In December 1993, Fox made a big splash with its entry into sports television by agreeing to pay a then-astounding $1.58-billion over four years for NFL rights.
Fox made another big splash Monday, announcing it had reached a four-year, $330-million agreement with the bowl championship series.
The agreement gives Fox the rights to the Fiesta, Orange and Sugar bowls from 2007 to 2010 and the national championship games in 2007, 2008 and 2009. The 2010 title game will be played at the Rose Bowl, and ABC has the rights.
Fox will be paying an average of $22 million a bowl game during the contract. ABC, in the last two years of a four-year contract to televise all four BCS bowl games, is paying about $25 million a game for the Fiesta, Orange and Sugar Bowls. But the average for the four-year, $305-million contract is about $19 million a game.
In August, ABC and the Rose Bowl reached agreement on an eight-year extension that runs through January 2014, with ABC agreeing to pay about $30 million a game.
ABC announced Friday that it had withdrawn its bid for a new BCS bowl deal, reportedly around $17 million a game. ABC officials said they were unhappy with the new BCS structure, which added a fifth game starting in January 2007.
A source said that ABC, given another chance, came back with a higher bid, but BCS officials decided to go with Fox.
Fox already has rights to the NFL, Major League Baseball and NASCAR. Until now, Fox hasn't been a major player in college football.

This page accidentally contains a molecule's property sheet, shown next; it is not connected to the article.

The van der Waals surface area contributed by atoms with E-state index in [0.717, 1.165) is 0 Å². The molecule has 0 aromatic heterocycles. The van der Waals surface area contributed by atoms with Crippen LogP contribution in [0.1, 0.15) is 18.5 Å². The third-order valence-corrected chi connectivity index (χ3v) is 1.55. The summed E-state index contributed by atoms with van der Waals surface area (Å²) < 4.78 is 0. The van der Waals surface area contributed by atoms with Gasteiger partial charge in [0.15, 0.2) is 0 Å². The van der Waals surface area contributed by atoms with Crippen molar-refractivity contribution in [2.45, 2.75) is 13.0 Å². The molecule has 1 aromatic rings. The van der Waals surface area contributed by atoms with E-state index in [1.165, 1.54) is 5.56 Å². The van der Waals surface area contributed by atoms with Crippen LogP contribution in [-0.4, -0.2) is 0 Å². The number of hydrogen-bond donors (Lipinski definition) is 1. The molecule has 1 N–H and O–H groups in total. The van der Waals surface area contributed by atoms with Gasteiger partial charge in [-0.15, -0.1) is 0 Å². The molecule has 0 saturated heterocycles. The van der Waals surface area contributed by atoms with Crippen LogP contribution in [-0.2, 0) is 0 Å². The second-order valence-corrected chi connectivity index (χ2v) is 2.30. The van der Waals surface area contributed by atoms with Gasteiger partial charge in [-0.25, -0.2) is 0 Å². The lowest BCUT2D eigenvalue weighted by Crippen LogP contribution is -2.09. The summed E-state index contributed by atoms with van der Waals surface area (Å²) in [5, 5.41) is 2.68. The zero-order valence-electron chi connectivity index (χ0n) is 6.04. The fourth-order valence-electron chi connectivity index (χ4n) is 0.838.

"If you look at the landscape of television ... it's a very shaky quagmire," Fox Sports Chairman David Hill said during a conference call. "Big sporting events are the only guarantee there is for advertisers to find viewers."
ABC has held the BCS bowl broadcast rights since 1998, when college football's major conferences implemented the system to crown a national champion. In June, the BCS announced its new format, under which the national championship game will be played at the site of either the Fiesta, Orange, Rose or Sugar bowls the week after those games. The teams in the title game will be determined before the other bowl games are played.
ABC balked at that idea, preferring the teams in the championship game be determined after the other bowls. The BCS considered that arrangement, but it was shot down by college presidents.
"I think we were concerned, as we went into the process, whether there would be market support for the extra game," said BCS coordinator Kevin Weiberg, who is also commissioner of the Big 12. "We were pleased to find that we had good interest on the part of multiple networks."